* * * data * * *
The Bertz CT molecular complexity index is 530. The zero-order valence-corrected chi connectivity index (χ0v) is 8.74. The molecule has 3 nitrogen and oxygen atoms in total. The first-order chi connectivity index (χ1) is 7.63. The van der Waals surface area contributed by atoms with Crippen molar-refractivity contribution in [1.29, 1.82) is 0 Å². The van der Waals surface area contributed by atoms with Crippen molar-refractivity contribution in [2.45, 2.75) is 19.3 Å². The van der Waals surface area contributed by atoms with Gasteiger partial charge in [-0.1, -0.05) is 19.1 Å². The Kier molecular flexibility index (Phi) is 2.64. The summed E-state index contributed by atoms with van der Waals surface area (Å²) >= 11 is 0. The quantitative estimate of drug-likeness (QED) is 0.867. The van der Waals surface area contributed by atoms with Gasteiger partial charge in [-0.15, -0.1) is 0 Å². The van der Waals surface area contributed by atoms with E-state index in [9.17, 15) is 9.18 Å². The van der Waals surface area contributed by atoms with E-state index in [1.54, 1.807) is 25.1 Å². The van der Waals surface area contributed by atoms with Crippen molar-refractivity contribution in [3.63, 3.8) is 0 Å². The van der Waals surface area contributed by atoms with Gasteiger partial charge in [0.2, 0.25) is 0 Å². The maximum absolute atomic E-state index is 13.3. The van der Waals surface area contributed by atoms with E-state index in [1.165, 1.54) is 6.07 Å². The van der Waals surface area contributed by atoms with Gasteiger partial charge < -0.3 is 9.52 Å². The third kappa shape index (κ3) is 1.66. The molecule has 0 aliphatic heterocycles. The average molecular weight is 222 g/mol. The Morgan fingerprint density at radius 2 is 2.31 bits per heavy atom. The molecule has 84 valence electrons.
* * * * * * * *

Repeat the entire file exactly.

The Bertz CT molecular complexity index is 530. The zero-order valence-corrected chi connectivity index (χ0v) is 8.74. The molecule has 3 nitrogen and oxygen atoms in total. The first-order chi connectivity index (χ1) is 7.63. The van der Waals surface area contributed by atoms with Crippen molar-refractivity contribution in [1.29, 1.82) is 0 Å². The van der Waals surface area contributed by atoms with Crippen molar-refractivity contribution in [2.45, 2.75) is 19.3 Å². The van der Waals surface area contributed by atoms with Gasteiger partial charge in [-0.1, -0.05) is 19.1 Å². The Kier molecular flexibility index (Phi) is 2.64. The summed E-state index contributed by atoms with van der Waals surface area (Å²) >= 11 is 0. The quantitative estimate of drug-likeness (QED) is 0.867. The van der Waals surface area contributed by atoms with Gasteiger partial charge in [-0.15, -0.1) is 0 Å². The van der Waals surface area contributed by atoms with E-state index in [9.17, 15) is 9.18 Å². The van der Waals surface area contributed by atoms with E-state index in [1.54, 1.807) is 25.1 Å². The van der Waals surface area contributed by atoms with Crippen molar-refractivity contribution in [3.63, 3.8) is 0 Å². The van der Waals surface area contributed by atoms with Gasteiger partial charge in [0.2, 0.25) is 0 Å². The maximum absolute atomic E-state index is 13.3. The van der Waals surface area contributed by atoms with E-state index in [1.165, 1.54) is 6.07 Å². The van der Waals surface area contributed by atoms with Gasteiger partial charge < -0.3 is 9.52 Å². The third kappa shape index (κ3) is 1.66. The molecule has 0 aliphatic heterocycles. The average molecular weight is 222 g/mol. The Morgan fingerprint density at radius 2 is 2.31 bits per heavy atom. The molecule has 84 valence electrons.